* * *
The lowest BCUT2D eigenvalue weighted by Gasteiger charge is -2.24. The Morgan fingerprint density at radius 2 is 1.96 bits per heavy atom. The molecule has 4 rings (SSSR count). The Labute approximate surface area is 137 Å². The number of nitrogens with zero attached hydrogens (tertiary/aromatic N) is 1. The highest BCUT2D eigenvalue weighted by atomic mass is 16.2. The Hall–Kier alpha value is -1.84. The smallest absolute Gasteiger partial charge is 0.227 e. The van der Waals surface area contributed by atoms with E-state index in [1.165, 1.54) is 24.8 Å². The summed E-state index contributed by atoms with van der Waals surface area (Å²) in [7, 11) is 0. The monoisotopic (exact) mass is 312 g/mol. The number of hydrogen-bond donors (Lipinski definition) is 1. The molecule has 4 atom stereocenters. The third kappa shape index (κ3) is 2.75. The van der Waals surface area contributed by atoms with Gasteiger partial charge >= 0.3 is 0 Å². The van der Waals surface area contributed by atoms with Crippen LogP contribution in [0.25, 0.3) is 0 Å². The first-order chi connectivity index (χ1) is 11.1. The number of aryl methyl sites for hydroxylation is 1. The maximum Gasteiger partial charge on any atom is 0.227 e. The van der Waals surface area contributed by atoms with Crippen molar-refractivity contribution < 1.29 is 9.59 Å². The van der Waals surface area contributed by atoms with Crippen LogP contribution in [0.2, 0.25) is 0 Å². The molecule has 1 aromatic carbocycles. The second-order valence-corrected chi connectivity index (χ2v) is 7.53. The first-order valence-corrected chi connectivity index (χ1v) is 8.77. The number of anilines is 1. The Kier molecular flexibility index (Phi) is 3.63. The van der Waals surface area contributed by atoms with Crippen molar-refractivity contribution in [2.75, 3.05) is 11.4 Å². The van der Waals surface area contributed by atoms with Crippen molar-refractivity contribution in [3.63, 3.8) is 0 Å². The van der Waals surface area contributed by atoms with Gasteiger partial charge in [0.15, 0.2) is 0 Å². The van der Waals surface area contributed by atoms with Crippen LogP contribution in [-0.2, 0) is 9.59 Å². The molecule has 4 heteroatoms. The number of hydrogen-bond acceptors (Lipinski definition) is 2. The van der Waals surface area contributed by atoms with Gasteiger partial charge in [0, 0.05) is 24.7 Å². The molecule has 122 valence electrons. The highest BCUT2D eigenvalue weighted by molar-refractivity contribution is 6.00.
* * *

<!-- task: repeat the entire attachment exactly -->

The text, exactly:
The lowest BCUT2D eigenvalue weighted by Gasteiger charge is -2.24. The Morgan fingerprint density at radius 2 is 1.96 bits per heavy atom. The molecule has 4 rings (SSSR count). The Labute approximate surface area is 137 Å². The number of nitrogens with zero attached hydrogens (tertiary/aromatic N) is 1. The highest BCUT2D eigenvalue weighted by atomic mass is 16.2. The Hall–Kier alpha value is -1.84. The smallest absolute Gasteiger partial charge is 0.227 e. The van der Waals surface area contributed by atoms with E-state index in [1.165, 1.54) is 24.8 Å². The summed E-state index contributed by atoms with van der Waals surface area (Å²) in [7, 11) is 0. The monoisotopic (exact) mass is 312 g/mol. The number of hydrogen-bond donors (Lipinski definition) is 1. The molecule has 4 atom stereocenters. The third kappa shape index (κ3) is 2.75. The van der Waals surface area contributed by atoms with Gasteiger partial charge >= 0.3 is 0 Å². The van der Waals surface area contributed by atoms with Crippen LogP contribution in [0.25, 0.3) is 0 Å². The first-order chi connectivity index (χ1) is 11.1. The number of aryl methyl sites for hydroxylation is 1. The maximum Gasteiger partial charge on any atom is 0.227 e. The van der Waals surface area contributed by atoms with Crippen molar-refractivity contribution < 1.29 is 9.59 Å². The van der Waals surface area contributed by atoms with Crippen LogP contribution in [0.2, 0.25) is 0 Å². The molecule has 1 aromatic carbocycles. The second-order valence-corrected chi connectivity index (χ2v) is 7.53. The first-order valence-corrected chi connectivity index (χ1v) is 8.77. The number of anilines is 1. The Kier molecular flexibility index (Phi) is 3.63. The van der Waals surface area contributed by atoms with Crippen molar-refractivity contribution in [2.75, 3.05) is 11.4 Å². The van der Waals surface area contributed by atoms with Crippen molar-refractivity contribution in [3.63, 3.8) is 0 Å². The van der Waals surface area contributed by atoms with Gasteiger partial charge in [0.15, 0.2) is 0 Å². The van der Waals surface area contributed by atoms with Crippen LogP contribution in [-0.2, 0) is 9.59 Å². The molecule has 4 heteroatoms. The number of hydrogen-bond acceptors (Lipinski definition) is 2. The van der Waals surface area contributed by atoms with Gasteiger partial charge in [0, 0.05) is 24.7 Å². The molecule has 122 valence electrons. The highest BCUT2D eigenvalue weighted by molar-refractivity contribution is 6.00.